2011 Gulf Hypoxia in Brief
- Forecast: 8,500 – 9,421 square miles
- June: Preliminary survey cruise
- July: Release of updated forecast
- August 1: Preliminary press release date for measured size
NOAA Hypoxia Forecast
In June 2011 scientists from the NOAA CSCOR-funded Northern Gulf of Mexico Ecosystems and Hypoxia Assessment (NGOMEX) program issued an outlook for a significant, and possibly record breaking, hypoxic zone this summer. The ensemble forecast predicts the 2011 hypoxic zone will measure between 8,500 and 9,421 square miles, about the size of the state of New Hampshire. This forecast is based on the results of two models developed in partnership with Louisiana State University and University of Michigan through the NGOMEX program.
Long-term measured size of Gulf of Mexico hypoxic zone with 2011 forecast. Dark gray represents the range of ensemble forecast.
Like weather forecasts, this prediction is based on the results of multiple forecast models that are used to develop an integrated, or ensemble, forecast of the size of the hypoxic zone. While each model can individually provide useful information, the ensemble approach improves prediction accuracy. The two models used to develop the ensemble forecast employ a statistical approach to relate nutrient loadings and river discharge from the Mississippi and Atchafalaya Rivers to the areal extent of the hypoxic zone. Both forecast models have been validated with results from long-term surveys of the mid-summer hypoxia survey cruise conducted by Louisiana Marine Consortium (LUMCON). In addition to forecasts, both models also inform the Gulf of Mexico Hypoxia Task Force on the amount of nutrient reductions required in order to meet the Task Force coastal goal of a maximum hypoxic zone size of 5,000 km2. A 3-dimensional hydrodynamic model, developed by Texas A&M through the NGOMEX program, will provide an update to the forecast in early July based on predicted weather and oceanographic conditions.
Effects of Mississippi River Flooding
While there is much uncertainty surrounding the precise effects of Mississippi River flooding, barring a severe weather event such as a tropical storm, the results of the forecast models indicate that flooding will likely result in an extremely large hypoxic zone. Nutrient loading into the Gulf of Mexico was greatly increased by the exceptionally high flow rates in May. In addition, the diversion of water westward through the Morganza Floodway is predicted to greatly expand the areal extent of hypoxia in the western portion of the hypoxic zone. Also of concern, is that the opening of the Bonne Carré Spillway which is expected to exacerbate the occurrence of hypoxia in Mississippi Sound.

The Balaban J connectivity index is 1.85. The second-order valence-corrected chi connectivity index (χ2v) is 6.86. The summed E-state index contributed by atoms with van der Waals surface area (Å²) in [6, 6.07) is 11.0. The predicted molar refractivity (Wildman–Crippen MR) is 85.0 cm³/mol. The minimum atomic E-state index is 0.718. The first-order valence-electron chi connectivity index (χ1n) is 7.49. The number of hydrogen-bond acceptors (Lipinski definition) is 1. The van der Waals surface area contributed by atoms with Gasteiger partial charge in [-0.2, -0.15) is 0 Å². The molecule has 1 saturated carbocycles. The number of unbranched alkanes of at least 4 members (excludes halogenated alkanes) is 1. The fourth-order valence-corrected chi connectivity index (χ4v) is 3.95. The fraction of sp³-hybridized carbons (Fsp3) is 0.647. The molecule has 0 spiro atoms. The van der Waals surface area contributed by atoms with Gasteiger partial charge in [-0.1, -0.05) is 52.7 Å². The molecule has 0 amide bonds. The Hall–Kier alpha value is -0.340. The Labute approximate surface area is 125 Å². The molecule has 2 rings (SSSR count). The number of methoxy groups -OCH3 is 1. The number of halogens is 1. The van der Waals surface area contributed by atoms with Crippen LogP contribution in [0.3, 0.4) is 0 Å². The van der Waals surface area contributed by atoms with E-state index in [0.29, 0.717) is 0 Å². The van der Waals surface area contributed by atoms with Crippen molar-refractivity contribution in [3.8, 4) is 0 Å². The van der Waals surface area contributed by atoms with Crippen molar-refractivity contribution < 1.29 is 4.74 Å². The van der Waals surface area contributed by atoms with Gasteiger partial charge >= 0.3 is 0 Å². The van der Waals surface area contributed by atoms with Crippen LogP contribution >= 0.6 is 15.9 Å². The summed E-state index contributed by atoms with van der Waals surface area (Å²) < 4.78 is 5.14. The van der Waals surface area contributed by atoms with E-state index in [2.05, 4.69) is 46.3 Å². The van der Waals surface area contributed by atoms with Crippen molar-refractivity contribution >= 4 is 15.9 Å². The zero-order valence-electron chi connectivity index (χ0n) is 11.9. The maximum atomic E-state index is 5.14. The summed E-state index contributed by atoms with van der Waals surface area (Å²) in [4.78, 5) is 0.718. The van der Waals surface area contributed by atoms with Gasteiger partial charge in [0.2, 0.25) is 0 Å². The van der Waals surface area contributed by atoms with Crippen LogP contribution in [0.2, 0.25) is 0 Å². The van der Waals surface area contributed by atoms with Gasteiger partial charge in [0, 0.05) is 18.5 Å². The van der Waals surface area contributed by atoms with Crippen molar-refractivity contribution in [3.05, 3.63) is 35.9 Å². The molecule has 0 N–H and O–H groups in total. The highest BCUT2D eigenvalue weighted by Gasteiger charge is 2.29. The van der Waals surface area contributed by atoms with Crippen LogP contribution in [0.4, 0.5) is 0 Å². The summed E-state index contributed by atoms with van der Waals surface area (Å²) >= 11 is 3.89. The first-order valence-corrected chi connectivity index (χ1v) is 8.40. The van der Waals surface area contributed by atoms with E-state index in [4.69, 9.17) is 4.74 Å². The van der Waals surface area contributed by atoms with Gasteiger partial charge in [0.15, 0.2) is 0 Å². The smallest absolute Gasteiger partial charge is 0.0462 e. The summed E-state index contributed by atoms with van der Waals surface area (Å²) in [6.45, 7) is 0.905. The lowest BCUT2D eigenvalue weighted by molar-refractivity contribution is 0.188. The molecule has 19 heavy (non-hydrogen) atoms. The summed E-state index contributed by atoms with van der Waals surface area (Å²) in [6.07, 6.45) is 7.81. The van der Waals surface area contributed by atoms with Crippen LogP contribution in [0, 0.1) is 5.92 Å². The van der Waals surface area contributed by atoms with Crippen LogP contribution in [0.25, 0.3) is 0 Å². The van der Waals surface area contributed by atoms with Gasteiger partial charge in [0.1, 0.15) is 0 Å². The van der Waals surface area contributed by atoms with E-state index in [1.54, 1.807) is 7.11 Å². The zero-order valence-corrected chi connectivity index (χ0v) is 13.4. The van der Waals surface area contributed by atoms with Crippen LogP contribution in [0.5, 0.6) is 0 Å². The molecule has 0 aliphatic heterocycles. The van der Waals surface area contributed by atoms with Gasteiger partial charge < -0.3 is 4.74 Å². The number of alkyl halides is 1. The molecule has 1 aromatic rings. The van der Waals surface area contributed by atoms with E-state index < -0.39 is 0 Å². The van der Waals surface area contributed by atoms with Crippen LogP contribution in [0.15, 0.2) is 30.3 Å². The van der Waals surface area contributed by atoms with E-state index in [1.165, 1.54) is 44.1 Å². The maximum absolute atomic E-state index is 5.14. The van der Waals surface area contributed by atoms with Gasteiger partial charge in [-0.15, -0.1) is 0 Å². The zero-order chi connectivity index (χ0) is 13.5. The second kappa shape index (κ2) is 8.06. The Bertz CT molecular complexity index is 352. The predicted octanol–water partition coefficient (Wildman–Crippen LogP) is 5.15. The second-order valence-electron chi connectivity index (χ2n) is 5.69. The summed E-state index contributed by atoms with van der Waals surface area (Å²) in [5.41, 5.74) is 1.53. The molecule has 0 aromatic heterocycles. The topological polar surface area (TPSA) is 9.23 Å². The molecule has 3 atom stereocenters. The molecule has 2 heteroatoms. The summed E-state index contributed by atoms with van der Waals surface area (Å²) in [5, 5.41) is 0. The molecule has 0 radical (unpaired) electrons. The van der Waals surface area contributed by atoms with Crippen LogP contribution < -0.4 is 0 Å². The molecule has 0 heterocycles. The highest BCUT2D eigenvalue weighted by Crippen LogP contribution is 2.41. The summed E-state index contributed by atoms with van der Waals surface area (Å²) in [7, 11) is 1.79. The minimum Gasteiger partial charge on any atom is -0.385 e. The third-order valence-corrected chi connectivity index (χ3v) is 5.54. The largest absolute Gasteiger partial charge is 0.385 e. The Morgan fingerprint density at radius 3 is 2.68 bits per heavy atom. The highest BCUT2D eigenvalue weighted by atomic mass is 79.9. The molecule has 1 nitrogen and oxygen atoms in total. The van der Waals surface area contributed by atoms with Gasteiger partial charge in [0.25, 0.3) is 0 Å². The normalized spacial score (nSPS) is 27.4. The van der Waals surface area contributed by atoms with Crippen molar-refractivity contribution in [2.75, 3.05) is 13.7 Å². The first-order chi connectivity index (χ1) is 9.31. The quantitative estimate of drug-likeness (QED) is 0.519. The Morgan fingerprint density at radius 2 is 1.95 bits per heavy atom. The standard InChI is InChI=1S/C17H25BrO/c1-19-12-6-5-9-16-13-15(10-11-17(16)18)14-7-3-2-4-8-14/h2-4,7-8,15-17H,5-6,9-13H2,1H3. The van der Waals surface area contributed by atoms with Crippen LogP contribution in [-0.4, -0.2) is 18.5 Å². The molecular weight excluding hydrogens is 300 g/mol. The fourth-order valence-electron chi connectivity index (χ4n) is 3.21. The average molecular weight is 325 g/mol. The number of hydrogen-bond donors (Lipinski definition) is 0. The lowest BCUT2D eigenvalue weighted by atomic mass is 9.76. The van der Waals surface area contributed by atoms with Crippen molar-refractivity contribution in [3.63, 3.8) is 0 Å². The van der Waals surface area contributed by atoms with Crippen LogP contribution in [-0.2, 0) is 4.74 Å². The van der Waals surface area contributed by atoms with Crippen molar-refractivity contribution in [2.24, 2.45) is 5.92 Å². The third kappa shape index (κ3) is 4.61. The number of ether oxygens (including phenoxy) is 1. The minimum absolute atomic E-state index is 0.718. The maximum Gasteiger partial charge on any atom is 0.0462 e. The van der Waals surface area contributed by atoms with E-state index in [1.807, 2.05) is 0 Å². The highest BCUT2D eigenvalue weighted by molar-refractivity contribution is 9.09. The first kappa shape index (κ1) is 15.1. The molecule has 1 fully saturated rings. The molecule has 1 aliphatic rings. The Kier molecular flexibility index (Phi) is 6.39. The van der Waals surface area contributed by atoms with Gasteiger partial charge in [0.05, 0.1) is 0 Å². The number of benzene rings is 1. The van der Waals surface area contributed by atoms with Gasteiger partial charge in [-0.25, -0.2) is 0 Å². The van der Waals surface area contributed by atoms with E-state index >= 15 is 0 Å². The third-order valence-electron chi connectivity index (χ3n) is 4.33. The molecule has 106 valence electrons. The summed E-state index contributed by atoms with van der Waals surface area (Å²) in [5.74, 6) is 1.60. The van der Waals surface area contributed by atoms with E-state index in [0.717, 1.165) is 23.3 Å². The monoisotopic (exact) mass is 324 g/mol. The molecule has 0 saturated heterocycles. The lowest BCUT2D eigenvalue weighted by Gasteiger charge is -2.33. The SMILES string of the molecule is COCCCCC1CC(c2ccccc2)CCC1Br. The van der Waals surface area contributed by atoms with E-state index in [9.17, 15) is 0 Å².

Measuring the Hypoxic Zone Size and Validating the Forecast
NOAAs Fishery Service is currently taking oxygen measurements in conjunction with their summer ground fish survey in the Gulf of Mexico and, while not specifically designed to determine the size of the hypoxic zone, this cruise will provide the first indications on the extent of the hypoxic zone. Results of this cruise are posted in near real-time through Hypoxia Watch.
Since 1985, LUMCON has conducted a NOAA-supported mid-summer cruise timed to measure the extent of the hypoxic zone at its maximum size in late-July. This cruise continues to serve as the key metric to assess progress of the Gulf Hypoxia Task Force. In support of this cruise, which can be subject to tropical storms and other weather patterns that can aerate the water column, two additional NOAA-supported survey cruises were recently added by Texas A&M. These cruises will take place in June and August.
In addition, NOAAs Fishery Service will be taking oxygen measurements in conjunction with their summer ground fish survey in the Gulf of Mexico and, while not specifically designed to determine the size of the hypoxic zone, this cruise will also provide the early indications on the extent of the hypoxic zone. Results of this cruise are posted in near real-time through Hypoxia Watch.